Our present data have shown that Hsp47 is required for the prevention of aggregate formation of procollagen in the ER and is indispensable for the formation of thick collagen fibrils with striated patterns. We can conceive two possible functions of Hsp47 as a collagen-specific molecular chaperone. Hsp47 may prevent the unfolding of the triple helix and thus stabilize it during the progression of procollagen folding (Nagai et al., 2000 blue right-pointing triangle; Tasab et al., 2000 blue right-pointing triangle), because Hsp47 preferentially binds to triple helix form of procollagen rather than the single α-chain (Koide et al., 2002 blue right-pointing triangle; Tasab et al., 2002 blue right-pointing triangle). Previous analysis of secreted collagen also supports the idea; the triple helix formation of procollagen was severely affected by the absence of Hsp47 as examined by protease digestion (Nagai et al., 2000 blue right-pointing triangle; Matsuoka et al., 2004 blue right-pointing triangle). This function of Hsp47 probably serves to prevent aggregation of misfolded procollagen in the ER, because procollagen was found to be accumulated as insoluble aggregates in the ER of Hsp47-/- cells.

The second possible function is to prevent the lateral association of procollagen triple helices in the ER. In vitro, collagen triple helices tend to associate each other and thus form collagen gels at neutral pH and room temperature. Thomson and Ananthanarayanan (2000 blue right-pointing triangle) demonstrated that addition of Hsp47 prevents self-association of collagen triple helices in vitro. Whereas it is not proven whether this mechanism also works in the ER, there is a supportive evidence that procollagen molecules laterally associate in the Golgi apparatus (Bonfanti et al., 1998 blue right-pointing triangle) where procollagen is liberated from Hsp47 (Satoh et al., 1996 blue right-pointing triangle). In the present study, however, fibrillar structure of type I procollagen was not observed in the ER of Hsp47-/- cells, whereas detergent-insoluble aggregates of procollagen accumulated in dilated ERs. Because this may due to the absence of properly folded procollagen triple helices in the ER of Hsp47-/- cells, our results cannot completely exclude the possibility that Hsp47 functions in preventing the formation of large supramolecular structures of triple helical procollagen in the ER. Thus, it is possible that Hsp47 works as a collagen-specific molecular chaperone both in facilitating the triple helix formation and in preventing the lateral association in the ER.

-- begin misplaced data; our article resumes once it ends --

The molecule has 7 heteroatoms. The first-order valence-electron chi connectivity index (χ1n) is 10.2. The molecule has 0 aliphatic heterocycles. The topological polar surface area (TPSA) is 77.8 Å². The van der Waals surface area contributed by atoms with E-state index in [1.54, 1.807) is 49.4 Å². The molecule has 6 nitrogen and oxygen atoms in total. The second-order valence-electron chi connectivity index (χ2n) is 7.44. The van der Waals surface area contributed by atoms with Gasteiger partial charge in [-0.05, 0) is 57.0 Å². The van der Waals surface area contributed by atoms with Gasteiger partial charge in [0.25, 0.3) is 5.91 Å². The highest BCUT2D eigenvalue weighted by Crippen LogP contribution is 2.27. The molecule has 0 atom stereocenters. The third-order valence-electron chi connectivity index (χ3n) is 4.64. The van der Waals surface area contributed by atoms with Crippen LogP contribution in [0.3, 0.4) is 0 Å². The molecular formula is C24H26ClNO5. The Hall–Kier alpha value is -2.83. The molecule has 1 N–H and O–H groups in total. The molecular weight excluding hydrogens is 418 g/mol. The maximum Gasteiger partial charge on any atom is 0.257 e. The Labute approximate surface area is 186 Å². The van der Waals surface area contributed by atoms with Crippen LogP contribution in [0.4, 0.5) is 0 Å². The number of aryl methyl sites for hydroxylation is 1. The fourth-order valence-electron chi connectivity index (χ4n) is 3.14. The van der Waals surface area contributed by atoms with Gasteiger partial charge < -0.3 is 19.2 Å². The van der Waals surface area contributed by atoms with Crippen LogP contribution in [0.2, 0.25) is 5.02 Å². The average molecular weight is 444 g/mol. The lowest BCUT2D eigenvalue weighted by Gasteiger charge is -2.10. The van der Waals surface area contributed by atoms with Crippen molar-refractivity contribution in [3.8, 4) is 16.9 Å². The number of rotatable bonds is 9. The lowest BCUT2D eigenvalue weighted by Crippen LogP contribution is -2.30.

In summary, we demonstrated for the first time in the present study that Hsp47 facilitates productive folding of procollagen with preventing its aggregation in the ER. This function of Hsp47 is indispensable for the effective secretion of procollagen from the ER-to-Golgi apparatus and the processing of N-propeptide leading to the fibril formation in the ECM.

Supplementary Material

[Supplemental Material]

Acknowledgments

We thank Dr. Larry W. Fisher for providing antibodies to type I collagen N- and C-propeptide (LF-39 and LF-41) and Dr. Lynn Y. Sakai for assistance with electron microscopy. We also thank Dr. Yasuhiro Matsuoka for helpful suggestions.

Notes

This article was published online ahead of print in MBC in Press (http://www.molbiolcell.org/cgi/doi/10.1091/mbc.E05-11-1065) on March 8, 2006.

Abbreviations used: ECM, extracellular matrix; ER, endoplasmic reticulum; Hsp47, heat-shock protein of 47 kDa; P4H, prolyl 4-hydroxylase.

D in BoxThe online version of this article contains supplemental material at MBC Online (http://www.molbiolcell.org).